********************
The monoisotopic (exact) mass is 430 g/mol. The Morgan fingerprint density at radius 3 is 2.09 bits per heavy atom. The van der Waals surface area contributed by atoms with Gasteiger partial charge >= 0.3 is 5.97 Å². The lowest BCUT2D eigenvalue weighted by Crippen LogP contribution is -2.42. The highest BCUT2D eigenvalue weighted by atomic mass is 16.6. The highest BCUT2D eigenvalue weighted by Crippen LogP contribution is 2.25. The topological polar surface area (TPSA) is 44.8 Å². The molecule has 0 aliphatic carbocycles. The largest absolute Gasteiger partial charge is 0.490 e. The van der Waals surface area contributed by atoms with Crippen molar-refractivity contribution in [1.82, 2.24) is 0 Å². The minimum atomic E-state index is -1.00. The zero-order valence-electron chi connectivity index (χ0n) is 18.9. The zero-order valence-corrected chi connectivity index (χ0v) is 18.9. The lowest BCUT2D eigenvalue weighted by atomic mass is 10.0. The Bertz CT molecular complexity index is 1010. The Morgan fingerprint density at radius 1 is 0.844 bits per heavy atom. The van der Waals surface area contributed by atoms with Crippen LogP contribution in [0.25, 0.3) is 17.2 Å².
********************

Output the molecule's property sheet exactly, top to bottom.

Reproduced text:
The monoisotopic (exact) mass is 430 g/mol. The Morgan fingerprint density at radius 3 is 2.09 bits per heavy atom. The van der Waals surface area contributed by atoms with Gasteiger partial charge >= 0.3 is 5.97 Å². The lowest BCUT2D eigenvalue weighted by Crippen LogP contribution is -2.42. The highest BCUT2D eigenvalue weighted by atomic mass is 16.6. The highest BCUT2D eigenvalue weighted by Crippen LogP contribution is 2.25. The topological polar surface area (TPSA) is 44.8 Å². The molecule has 0 aliphatic carbocycles. The largest absolute Gasteiger partial charge is 0.490 e. The van der Waals surface area contributed by atoms with Crippen molar-refractivity contribution in [1.82, 2.24) is 0 Å². The minimum atomic E-state index is -1.00. The zero-order valence-electron chi connectivity index (χ0n) is 18.9. The zero-order valence-corrected chi connectivity index (χ0v) is 18.9. The lowest BCUT2D eigenvalue weighted by atomic mass is 10.0. The Bertz CT molecular complexity index is 1010. The Morgan fingerprint density at radius 1 is 0.844 bits per heavy atom. The van der Waals surface area contributed by atoms with Crippen LogP contribution in [0.25, 0.3) is 17.2 Å².